It’s great that he will now address the Senate. The Governor’s consistent inconsistency of this entire episode has been fun to watch. For him to come before the Senate (whether invited or at his request) fits right into all of his TV statements that on he was boycotting the proceedings. It seems it just does not matter what he says on any particular day. The game plan simply changes as needed. I would like to think there is at least some double secret game plan behind the scene driving all his action, even though he comes across as making it up as he goes along. There will likely be some nervous Senators over what he may say today. That’s fine. Let ‘em sweat a lot. Get this event over and move on. There are too many major problems effecting far too many people to spend more time on this issue. The outcome may truely be pre-ordained, but Rod has been given plenty of opportunity to be a part of this. Since he feels talking with Joy Behar was more important than being in Springfield to defend himself, he made his choice. I would have rather seen him and his counsel sitting in those front seats in the Senate during all the testimony. That would be great TV and far more fitting for someone who claims he will ‘fight, fight, fight’. The TV tour showed a self proclaimed fighter who would rather have a press pop and avoid a direct confrontation with capable opponents. He lost his place in the MMA card of politics. Time to go home.

  18. - steve schnorf - Thursday, Jan 29, 09 @ 10:10 am:

    Bill, but the law Johnson was impeached for violating was clearly unconstitutional

  19. - Louis G. Atsaves - Thursday, Jan 29, 09 @ 10:13 am:

    Try CNN. I have the best luck with that one. WGN radio announced they will broadcast Blagojevich live when he is called.

  20. - wordslinger - Thursday, Jan 29, 09 @ 10:14 am:

    Johnson was impeached because he didn’t want to go along with the excesses of Reconstruction brought by the self-proclaimed Radical Republicans. What corruption are you referring to, Bill?

    And when you say he was more corrupt than Rod, what corruption of Blago’s are you referring?

  21. - Rob_N - Thursday, Jan 29, 09 @ 10:22 am:

    The question was asked:
    “Is impeachment trial moving too fast?”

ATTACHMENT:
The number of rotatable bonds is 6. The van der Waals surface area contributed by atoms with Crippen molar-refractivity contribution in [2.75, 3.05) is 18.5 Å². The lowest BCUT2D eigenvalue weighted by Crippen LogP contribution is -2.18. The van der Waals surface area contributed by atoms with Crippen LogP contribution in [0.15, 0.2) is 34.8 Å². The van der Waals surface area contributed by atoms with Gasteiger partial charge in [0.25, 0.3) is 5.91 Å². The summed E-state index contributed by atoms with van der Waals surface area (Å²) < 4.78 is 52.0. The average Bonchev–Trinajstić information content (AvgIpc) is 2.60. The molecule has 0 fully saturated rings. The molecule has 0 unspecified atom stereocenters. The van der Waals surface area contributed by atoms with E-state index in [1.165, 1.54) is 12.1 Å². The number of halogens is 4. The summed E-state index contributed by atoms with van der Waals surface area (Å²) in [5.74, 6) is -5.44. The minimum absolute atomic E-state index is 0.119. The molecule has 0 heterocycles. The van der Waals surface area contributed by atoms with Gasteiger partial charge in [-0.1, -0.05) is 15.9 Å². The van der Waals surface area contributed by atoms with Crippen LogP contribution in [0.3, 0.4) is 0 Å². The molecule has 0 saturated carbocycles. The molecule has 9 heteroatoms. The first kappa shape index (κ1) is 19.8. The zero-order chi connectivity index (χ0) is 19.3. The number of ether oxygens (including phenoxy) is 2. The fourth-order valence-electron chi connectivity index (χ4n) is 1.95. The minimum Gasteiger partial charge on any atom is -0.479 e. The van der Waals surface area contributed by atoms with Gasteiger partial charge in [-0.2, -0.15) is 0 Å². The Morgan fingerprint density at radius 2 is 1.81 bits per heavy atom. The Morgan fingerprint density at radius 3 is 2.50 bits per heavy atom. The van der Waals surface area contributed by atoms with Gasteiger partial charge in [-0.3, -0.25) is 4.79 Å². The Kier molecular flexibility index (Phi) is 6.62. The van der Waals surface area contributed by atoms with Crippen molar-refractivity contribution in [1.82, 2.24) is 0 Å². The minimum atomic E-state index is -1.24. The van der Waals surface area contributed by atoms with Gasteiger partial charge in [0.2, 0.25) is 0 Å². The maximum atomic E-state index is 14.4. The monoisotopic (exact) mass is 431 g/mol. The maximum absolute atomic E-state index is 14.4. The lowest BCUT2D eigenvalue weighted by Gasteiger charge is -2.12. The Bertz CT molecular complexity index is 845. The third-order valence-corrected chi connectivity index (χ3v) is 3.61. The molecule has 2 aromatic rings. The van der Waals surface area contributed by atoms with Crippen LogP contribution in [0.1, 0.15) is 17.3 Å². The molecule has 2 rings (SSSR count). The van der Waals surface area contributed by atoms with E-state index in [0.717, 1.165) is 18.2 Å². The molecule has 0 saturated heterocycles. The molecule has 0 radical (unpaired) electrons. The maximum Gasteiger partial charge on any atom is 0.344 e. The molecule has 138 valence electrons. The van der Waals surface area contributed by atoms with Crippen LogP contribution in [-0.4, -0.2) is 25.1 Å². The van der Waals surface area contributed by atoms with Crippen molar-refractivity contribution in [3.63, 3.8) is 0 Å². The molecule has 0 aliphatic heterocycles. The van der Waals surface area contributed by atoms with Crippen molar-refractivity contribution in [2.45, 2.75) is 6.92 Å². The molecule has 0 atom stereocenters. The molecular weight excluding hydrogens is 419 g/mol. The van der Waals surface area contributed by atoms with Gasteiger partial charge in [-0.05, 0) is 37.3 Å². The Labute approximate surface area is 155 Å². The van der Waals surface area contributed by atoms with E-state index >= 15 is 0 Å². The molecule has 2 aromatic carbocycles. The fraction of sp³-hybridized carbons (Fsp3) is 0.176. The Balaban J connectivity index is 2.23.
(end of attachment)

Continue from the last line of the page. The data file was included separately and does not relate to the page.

…The evidence was collected and debated and disseminated by the House. That took a month or so.

    …The Senate met for throughout December and January to develop the rules for the trial. These were public meetings at which anyone could attend, including the Governor and/or his attorneys, representatives, allies, etc.

    …Finally, the Senate trial would have lasted longer had the Governor or his attorneys called their own witnesses, submitted their own exhibits and evidence and read that material into the record and been present to cross-examine witnesses.

    It’s going quickly in large part because the Governor and his counsel chose to be absent and not mount a logical defense.

  22. - 312 - Thursday, Jan 29, 09 @ 10:41 am:

    just saw GRod entering the building on CNN - he’s again showinging the “can’t call witnesses” card & dropping names (Rahm Emanuel, Sen. Durbin, Sen. Reid, Senator Cullerton).

    someone asked if he was “sad” - which did make him stop walking & start to talk to the press.

    Can’t wait for the center ring of the Circus to begin!

  23. - Blago Sphere - Thursday, Jan 29, 09 @ 10:47 am:

    I don’t want to pee in everyone’s Cheerios this morning, but none the less, here’s my initial two cents, which is worth everything you have paid for it.

    Never having voted for him; I could never be confused as a supporter of his. Never having been the direct target of his politics, or his governance, I can’t say that I feel personally victimized by him either.